Space

I am a social person. I enjoy company, conversation, personal interaction with others.

My enjoyment of others’ company is, however, indirectly proportional to their physical proximity to me.

That is, the closer you get to me, the less I like you.

I frequently encounter people who have personal space issues. Actually, I  suppose it would be more accurate to say that I have personal space issues, and those people (who I tend to strenuously avoid), have the opposite of personal space issues. These are people who by habit or design, tend to move in very close when they talk. Some even touch without invitation.

I don’t appreciate that.

Let me explain something to you. When you get all up in my grill, I stop listening to you. I am not enjoying our conversation, or your company. I am figuring out how to get the hell away from you. And it sucks every ounce of my attention from what you are saying.

Don’t get me wrong, I am not a germ-o-phobe or suffering from one of the many pathological aversions to physical contact. There are people whose physical contact I very much enjoy. Those people I seek out. Occasionally.

But if I don’t know you well – if we have never slept under the same roof, or if you do not know something about me that no one else knows – I don’t want you close enough to be able to discern what you had for lunch by the smell of your breath.  If I do not especially like you (or even if I do sometimes), it’s a safe bet that touching my arm for emphasis will result in an “accidental” foot-stomping.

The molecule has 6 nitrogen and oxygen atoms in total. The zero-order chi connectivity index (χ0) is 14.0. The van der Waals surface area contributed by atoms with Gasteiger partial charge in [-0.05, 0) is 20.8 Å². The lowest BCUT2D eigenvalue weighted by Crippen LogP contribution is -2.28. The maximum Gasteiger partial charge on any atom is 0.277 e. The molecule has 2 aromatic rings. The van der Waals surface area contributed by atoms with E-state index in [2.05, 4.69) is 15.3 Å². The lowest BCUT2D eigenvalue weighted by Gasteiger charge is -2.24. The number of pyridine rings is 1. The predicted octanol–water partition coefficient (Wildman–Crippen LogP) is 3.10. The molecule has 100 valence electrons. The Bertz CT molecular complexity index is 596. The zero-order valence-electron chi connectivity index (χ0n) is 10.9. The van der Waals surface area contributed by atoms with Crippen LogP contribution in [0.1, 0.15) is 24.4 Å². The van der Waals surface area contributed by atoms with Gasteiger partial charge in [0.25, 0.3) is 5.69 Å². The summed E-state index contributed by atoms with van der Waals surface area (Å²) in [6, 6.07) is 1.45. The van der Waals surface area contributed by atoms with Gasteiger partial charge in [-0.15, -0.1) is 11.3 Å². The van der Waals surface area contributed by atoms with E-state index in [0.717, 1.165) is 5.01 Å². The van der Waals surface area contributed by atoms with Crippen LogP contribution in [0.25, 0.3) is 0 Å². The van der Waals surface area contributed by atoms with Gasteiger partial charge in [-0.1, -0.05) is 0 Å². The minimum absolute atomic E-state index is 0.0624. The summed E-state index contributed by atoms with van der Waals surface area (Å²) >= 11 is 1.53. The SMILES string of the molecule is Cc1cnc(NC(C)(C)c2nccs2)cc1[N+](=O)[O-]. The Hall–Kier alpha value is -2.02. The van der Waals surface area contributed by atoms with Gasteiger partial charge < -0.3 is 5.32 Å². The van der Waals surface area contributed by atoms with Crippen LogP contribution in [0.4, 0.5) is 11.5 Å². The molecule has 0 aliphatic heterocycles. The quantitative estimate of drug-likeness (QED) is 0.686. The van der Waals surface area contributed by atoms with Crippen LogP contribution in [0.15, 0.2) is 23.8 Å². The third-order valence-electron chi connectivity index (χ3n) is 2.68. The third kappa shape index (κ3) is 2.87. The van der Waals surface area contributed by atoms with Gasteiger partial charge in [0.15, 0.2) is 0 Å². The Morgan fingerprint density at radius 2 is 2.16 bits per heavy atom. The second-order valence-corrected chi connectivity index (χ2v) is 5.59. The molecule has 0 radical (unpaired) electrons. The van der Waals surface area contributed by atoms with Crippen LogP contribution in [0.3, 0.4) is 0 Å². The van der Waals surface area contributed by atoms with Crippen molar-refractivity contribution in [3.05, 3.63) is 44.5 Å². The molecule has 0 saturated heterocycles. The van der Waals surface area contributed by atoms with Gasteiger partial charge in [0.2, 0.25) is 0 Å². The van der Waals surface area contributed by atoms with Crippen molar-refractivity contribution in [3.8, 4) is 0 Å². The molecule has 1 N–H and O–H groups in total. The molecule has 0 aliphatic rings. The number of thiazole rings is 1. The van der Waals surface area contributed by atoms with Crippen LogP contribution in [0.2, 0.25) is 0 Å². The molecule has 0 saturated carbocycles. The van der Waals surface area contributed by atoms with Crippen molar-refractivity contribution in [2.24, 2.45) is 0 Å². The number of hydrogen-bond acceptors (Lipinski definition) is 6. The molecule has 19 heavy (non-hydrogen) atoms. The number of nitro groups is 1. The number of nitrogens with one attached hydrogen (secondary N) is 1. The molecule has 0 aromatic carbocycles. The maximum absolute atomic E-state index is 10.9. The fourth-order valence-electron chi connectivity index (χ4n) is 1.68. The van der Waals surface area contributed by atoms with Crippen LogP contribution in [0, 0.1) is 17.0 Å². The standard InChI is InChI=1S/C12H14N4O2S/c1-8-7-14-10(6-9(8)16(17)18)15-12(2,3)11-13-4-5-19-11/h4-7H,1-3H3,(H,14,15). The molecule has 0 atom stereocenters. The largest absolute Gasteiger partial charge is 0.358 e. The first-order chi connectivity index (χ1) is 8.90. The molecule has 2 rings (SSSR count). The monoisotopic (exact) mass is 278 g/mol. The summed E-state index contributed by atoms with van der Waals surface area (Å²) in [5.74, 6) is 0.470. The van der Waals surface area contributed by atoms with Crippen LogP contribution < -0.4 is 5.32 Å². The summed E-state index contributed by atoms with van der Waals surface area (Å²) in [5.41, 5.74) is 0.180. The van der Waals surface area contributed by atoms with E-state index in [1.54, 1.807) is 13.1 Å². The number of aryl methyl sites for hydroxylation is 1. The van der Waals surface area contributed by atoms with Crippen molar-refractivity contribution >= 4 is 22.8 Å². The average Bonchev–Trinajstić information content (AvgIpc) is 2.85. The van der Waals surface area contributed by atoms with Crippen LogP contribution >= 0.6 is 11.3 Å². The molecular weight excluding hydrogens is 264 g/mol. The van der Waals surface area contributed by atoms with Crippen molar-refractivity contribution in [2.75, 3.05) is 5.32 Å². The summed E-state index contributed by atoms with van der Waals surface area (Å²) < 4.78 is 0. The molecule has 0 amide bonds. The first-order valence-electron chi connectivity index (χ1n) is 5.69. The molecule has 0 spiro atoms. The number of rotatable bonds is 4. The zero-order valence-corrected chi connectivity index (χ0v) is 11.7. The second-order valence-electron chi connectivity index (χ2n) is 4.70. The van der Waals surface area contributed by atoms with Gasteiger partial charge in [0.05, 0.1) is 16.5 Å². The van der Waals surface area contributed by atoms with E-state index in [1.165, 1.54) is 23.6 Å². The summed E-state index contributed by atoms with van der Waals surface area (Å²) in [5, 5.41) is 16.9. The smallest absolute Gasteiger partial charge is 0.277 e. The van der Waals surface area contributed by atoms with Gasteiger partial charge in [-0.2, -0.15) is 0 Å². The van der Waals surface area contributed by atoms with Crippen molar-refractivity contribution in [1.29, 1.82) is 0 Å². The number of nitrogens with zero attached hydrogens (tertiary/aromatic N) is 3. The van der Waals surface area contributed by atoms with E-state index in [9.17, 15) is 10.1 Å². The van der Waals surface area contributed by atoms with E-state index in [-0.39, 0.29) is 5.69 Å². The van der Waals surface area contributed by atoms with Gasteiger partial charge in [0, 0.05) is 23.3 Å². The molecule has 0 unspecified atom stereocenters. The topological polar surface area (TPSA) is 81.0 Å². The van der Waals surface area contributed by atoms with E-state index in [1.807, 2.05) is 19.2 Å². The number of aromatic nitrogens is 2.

Sometimes, the personal space issue can be an advantage. Most people, I would argue, have the same no-fly zone as I do, give or take a few inches. When someone is in my way, say, at the grocery store, I do enjoy the passive-aggressive experience of sidling up to them, encroaching a little, invading if necessary*. Almost invariably, they ease out of my way without so much as a move-your-cart-you-insensitive-jackass. It’s almost like pushing the south poles of two magnets together. They naturally repel each other. It backfires, of course, if you are horning in on one of those close talkers, the people who welcome interlopers into their atmosphere.  They just think you want to make friends.

The moral of the story is that I have no interest in counting the number of pores on your nose. Stop dragging me into your inner sanctum. I would rather back off a cliff to avoid you than risk having to wipe your spittle from my glasses.

And hey, sorry about your foot. I really didn’t see it there. Your chin was blocking my view.

*The passive-aggressive thing can be fun, but I have been practicing the doctrine of “don’t give a f@#k”, which gives me license to politely ask anyone to do anything I want them to do. Interestingly, I have had a 100% success rate with that approach so far.

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About therapeuticrambling

I am a wife, a mom, a nurse, a writer. I enjoy laughing.
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